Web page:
At This 'Hospital,' Virginia Doctors Are In

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By Becky Krystal
Washington Post Staff Writer
Sunday, October 5, 2008

On one late-night soap opera, it's a story of local girl makes good -- times two.

Carrie Southworth and Azita Ghanizada grew up in Northern Virginia within a few miles of each other. But their lives led them to different colleges -- the University of Virginia for Southworth and Virginia Tech for Ghanizada -- and jobs before they both became series regulars on Soapnet's "General Hospital: Night Shift."

The series is a spinoff of ABC's daytime mainstay. Southworth plays a first-year intern and Ghanizada a holistic specialist.

Southworth said that when she and Ghanizada joined the show in its current second season, their common backgrounds made "being the new guy on set" easier.

"I think it just made us feel close to home," she said.

"We knew all of the same things and all the same places," Ghanizada said.

Each woman also has overseas ties. Southworth, 30, lived for a number of years in Tanzania because of her father's job with the World Bank before returning to the area to graduate from the Madeira School in McLean. Ghanizada, 29, who graduated from James Madison High School in Vienna, emigrated from Afghanistan as a baby when her family was granted asylum in the United States.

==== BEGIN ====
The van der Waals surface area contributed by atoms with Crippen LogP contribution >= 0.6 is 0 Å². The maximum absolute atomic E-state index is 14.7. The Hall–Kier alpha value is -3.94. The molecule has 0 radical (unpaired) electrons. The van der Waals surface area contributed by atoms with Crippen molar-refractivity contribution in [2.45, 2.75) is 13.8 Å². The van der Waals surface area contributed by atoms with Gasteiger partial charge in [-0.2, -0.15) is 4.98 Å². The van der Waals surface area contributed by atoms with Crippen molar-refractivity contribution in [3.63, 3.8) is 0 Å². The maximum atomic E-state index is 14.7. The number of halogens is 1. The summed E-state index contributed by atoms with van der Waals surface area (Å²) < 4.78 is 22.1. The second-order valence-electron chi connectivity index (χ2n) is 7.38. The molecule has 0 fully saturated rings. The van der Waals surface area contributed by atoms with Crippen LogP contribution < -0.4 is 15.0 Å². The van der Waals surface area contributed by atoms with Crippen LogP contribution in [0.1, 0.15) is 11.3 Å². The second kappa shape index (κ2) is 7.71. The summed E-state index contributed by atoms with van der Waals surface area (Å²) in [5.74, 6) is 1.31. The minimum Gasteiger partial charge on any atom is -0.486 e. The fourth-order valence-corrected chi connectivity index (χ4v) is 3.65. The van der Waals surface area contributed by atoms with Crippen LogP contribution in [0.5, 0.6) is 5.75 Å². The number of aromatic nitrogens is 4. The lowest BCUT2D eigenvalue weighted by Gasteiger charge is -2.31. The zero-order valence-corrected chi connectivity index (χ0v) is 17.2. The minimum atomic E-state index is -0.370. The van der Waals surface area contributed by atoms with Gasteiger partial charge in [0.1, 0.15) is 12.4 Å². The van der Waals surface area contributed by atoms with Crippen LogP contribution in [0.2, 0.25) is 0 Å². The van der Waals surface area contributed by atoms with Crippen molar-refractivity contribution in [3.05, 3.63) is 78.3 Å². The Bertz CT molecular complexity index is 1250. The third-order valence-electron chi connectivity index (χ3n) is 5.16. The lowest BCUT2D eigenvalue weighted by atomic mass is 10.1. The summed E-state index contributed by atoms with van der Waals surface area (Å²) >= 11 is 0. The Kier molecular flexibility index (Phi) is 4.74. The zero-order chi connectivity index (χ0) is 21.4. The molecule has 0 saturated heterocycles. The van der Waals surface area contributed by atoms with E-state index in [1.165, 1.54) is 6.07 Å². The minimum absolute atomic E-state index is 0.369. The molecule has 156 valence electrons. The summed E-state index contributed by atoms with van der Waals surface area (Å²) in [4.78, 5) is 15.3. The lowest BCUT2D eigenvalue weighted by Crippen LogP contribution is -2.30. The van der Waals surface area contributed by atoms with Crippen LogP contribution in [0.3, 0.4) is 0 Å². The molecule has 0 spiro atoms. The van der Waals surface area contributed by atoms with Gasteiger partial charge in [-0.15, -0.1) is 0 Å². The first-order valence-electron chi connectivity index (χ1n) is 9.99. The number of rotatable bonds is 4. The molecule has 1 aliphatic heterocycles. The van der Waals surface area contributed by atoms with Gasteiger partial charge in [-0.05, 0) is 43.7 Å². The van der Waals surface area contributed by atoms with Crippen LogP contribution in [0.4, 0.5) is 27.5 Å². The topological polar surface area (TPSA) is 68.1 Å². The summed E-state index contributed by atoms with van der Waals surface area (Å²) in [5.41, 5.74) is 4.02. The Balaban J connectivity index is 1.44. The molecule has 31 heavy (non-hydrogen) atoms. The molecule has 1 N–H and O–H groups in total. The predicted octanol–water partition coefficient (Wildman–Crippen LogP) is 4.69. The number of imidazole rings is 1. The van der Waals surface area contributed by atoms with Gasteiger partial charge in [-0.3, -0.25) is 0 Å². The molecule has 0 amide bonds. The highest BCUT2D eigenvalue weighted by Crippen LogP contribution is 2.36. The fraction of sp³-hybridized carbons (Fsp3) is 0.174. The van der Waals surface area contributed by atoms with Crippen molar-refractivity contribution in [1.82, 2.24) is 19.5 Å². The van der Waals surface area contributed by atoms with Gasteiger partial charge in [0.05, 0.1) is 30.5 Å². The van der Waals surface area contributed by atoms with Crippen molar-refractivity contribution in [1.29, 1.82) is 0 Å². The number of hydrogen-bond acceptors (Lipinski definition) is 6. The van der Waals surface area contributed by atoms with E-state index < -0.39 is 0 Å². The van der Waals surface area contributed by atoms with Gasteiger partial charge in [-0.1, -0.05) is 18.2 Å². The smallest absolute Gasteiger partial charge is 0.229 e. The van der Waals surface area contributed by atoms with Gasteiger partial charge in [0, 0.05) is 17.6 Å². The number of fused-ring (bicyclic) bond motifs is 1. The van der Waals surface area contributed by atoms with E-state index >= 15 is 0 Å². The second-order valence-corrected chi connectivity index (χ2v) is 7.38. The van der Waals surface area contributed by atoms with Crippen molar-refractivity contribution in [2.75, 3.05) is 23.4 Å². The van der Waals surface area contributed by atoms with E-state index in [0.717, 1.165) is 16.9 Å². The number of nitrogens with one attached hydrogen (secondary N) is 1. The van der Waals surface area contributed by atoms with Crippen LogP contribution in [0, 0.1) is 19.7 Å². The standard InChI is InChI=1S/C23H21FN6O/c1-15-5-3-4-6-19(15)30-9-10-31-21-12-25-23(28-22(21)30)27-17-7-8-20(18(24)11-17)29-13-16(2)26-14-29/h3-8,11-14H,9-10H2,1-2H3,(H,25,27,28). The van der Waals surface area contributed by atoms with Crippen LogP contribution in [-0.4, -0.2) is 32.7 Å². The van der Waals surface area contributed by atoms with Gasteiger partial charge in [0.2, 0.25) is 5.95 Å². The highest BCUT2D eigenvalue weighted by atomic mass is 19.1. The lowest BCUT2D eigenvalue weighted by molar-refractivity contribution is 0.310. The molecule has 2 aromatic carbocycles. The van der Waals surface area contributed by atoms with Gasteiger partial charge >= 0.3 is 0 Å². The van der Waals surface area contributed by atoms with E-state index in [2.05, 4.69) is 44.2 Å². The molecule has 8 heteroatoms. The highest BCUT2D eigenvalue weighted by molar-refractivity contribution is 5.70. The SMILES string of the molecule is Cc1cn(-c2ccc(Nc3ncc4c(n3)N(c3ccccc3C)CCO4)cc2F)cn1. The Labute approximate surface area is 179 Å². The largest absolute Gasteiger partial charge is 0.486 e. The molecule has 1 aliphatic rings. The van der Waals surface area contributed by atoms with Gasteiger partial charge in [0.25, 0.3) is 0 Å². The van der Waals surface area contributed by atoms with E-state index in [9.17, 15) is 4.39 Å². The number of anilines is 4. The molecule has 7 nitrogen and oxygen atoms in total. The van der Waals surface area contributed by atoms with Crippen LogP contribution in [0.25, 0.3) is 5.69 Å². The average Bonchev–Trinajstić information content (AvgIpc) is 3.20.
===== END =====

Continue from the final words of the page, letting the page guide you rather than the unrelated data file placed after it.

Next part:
Ghanizada's quintessential D.C. memory is her time working at Tysons Corner Center.

"Every Christmas I was the 'ask me where the stores are' girl," she said. "I knew where every single store in that mall was."

Southworth said her favorite place as a child was the Capital Children's Museum.

"It was just my favorite place to go. My poor parents in the end just told us it shut down," she recalled with a laugh.

Both said they get back to the area about once a year.

"I just miss the deciduousness, the green. We have the green [in Los Angeles], but it's not that wonderful overwhelming foliage that you get in Virginia," Southworth said.

Ghanizada said she misses Virginia's "tremendous rolling hills and change of the colors," but has a place in her heart for the people around the nation's capital, too. "Current events are so important in Washington," she said. "Everyone has a real vested interest."

"General Hospital: Night Shift" airs Tuesday at 11 p.m. on Soapnet.


© 2008 The Washington Post Company

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